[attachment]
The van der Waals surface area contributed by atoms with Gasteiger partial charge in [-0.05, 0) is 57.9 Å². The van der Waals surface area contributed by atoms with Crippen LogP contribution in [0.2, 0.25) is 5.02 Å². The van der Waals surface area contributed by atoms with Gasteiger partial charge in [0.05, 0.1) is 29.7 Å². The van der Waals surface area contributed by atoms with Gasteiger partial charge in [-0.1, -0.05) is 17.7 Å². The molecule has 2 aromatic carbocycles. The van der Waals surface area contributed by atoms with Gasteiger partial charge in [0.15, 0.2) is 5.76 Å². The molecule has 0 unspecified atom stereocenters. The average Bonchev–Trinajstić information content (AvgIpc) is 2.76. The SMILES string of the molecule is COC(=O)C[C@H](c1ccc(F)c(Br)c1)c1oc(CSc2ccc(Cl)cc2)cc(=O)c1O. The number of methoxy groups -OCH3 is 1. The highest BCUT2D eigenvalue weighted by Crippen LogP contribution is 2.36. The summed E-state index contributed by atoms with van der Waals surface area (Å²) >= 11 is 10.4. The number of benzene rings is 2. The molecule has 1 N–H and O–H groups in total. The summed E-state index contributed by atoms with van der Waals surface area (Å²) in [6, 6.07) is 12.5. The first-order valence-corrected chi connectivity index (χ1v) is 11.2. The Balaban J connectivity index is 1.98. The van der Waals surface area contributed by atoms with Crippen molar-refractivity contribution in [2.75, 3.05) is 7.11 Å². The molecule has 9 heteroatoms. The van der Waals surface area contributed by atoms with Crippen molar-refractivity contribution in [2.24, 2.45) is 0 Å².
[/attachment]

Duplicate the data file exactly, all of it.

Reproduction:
The van der Waals surface area contributed by atoms with Gasteiger partial charge in [-0.05, 0) is 57.9 Å². The van der Waals surface area contributed by atoms with Crippen LogP contribution in [0.2, 0.25) is 5.02 Å². The van der Waals surface area contributed by atoms with Gasteiger partial charge in [0.05, 0.1) is 29.7 Å². The van der Waals surface area contributed by atoms with Gasteiger partial charge in [-0.1, -0.05) is 17.7 Å². The molecule has 2 aromatic carbocycles. The van der Waals surface area contributed by atoms with Gasteiger partial charge in [0.15, 0.2) is 5.76 Å². The molecule has 0 unspecified atom stereocenters. The average Bonchev–Trinajstić information content (AvgIpc) is 2.76. The SMILES string of the molecule is COC(=O)C[C@H](c1ccc(F)c(Br)c1)c1oc(CSc2ccc(Cl)cc2)cc(=O)c1O. The number of methoxy groups -OCH3 is 1. The highest BCUT2D eigenvalue weighted by Crippen LogP contribution is 2.36. The summed E-state index contributed by atoms with van der Waals surface area (Å²) >= 11 is 10.4. The number of benzene rings is 2. The molecule has 1 N–H and O–H groups in total. The summed E-state index contributed by atoms with van der Waals surface area (Å²) in [6, 6.07) is 12.5. The first-order valence-corrected chi connectivity index (χ1v) is 11.2. The Balaban J connectivity index is 1.98. The van der Waals surface area contributed by atoms with Crippen molar-refractivity contribution in [2.75, 3.05) is 7.11 Å². The molecule has 9 heteroatoms. The van der Waals surface area contributed by atoms with Crippen molar-refractivity contribution in [2.24, 2.45) is 0 Å².